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Online Advertising Agreement

What is included

 New South Wales

Sale of Business Contract contains the usual provisions in relation to sale of business including:

  • Assets
  • Consideration
  • Deferred consideration
  • Completion
  • Post completion obligations
  • Assignment of Contracts
  • Employees
  • Liabilities
  • Restrictive covenants

Sale of Business Contract Template is for the Sale of Business & Shares with variables are included in six schedules for ease of drafting:

  • SCHEDULE 1:Consideration,deposit,business,domain names, email addresses
  • SCHEDULE 2: Equipment:
  • SCHEDULE 3:List of Guarantees
  • SCHEDULE 4:List of Creditors
  • SCHEDULE 5:List of Debtors
  • SCHEDULE 6:Work in Progress (WIP)




Sale of Business Contract Template & Shares is 13 pages long and includes gst.




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What is it?

Business owners can get into trouble buying or selling a business if the Contract leaves out important aspects of the sale. Leaving important items out of a contract, including tangible and intangible assets and liabilities, can cause problems months after the sale completes. When you draft a contract for the sale of a business, make sure both parties know exactly what they are getting at the time of signing, as well as in the future.

Key Elements

When dealing with the sale of both a business and its shares in New South Wales (NSW), Australia, the contract needs to address both aspects comprehensively. Here are the key components to include in such a contract:

  1. Parties Involved: Clearly identify the parties involved in the transaction, including their full legal names and addresses. Specify whether the transaction involves the sale of shares, assets, or both.

  2. Description of Business: Provide a detailed description of the business being sold, including its structure (whether it’s a company, partnership, etc.), assets, liabilities, intellectual property, contracts, and any other relevant details.

  3. Sale of Shares: If shares are being sold, specify the number and type of shares being transferred. Include any restrictions or conditions related to the transfer of shares as per the company’s constitution and shareholder agreements.

  4. Sale of Business Assets: If specific business assets are being sold (e.g., equipment, inventory, goodwill), detail these assets and their respective values.

  5. Purchase Price and Payment Terms: Clearly state the total purchase price for both the shares and the business assets, and outline how and when payments will be made (e.g., lump sum, installment payments).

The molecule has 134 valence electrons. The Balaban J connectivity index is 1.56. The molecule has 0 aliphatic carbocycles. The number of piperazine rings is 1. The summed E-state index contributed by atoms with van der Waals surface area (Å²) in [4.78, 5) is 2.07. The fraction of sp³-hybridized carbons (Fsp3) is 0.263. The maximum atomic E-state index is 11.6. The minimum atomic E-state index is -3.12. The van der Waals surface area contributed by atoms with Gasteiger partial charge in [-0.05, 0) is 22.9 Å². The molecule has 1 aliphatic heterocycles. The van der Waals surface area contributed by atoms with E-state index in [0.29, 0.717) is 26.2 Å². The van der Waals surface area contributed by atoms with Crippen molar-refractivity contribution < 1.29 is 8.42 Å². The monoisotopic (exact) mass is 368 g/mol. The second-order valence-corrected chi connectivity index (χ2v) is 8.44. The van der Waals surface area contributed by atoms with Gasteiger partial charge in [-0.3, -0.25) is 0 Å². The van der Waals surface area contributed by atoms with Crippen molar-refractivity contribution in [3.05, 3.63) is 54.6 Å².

6. Warranties and Representations: Detail any warranties or guarantees made by the seller regarding the business, its assets, financial condition, and the shares being sold.

  7. Conditions of Sale: Include any conditions that must be met before the sale can be completed, such as regulatory approvals, shareholder approvals (if applicable), or due diligence investigations.

  8. Employee Issues: Address the status of existing employees, including whether they will be transferred to the new owner(s) or terminated, and any related obligations under employment contracts or applicable laws.

  9. Lease and Premises: If the business premises are leased, specify whether the lease will be assigned to the buyer, terminated, or renegotiated.

  10. Non-compete and Confidentiality Clauses: Include any restrictions on the seller’s ability to compete with the business post-sale or disclose confidential information related to the business.

  11. Dispute Resolution: Outline how disputes arising from the contract will be resolved, such as through mediation, arbitration, or litigation.

  12. Governing Law: Specify that the contract is governed by the laws of New South Wales.

  13. Tax and GST Considerations: Address any tax implications of the transaction, including GST (Goods and Services Tax) obligations.

  14. Completion and Settlement: Detail the process for completion and settlement of the transaction, including the transfer of ownership and any necessary filings with regulatory authorities.

  15. Signatures: Ensure the contract is signed and dated by authorized representatives of both parties.

It’s crucial to seek legal advice from a qualified professional experienced in business transactions and contract law in NSW to ensure all legal requirements are met and the contract effectively protects the interests of both the buyer and the seller.

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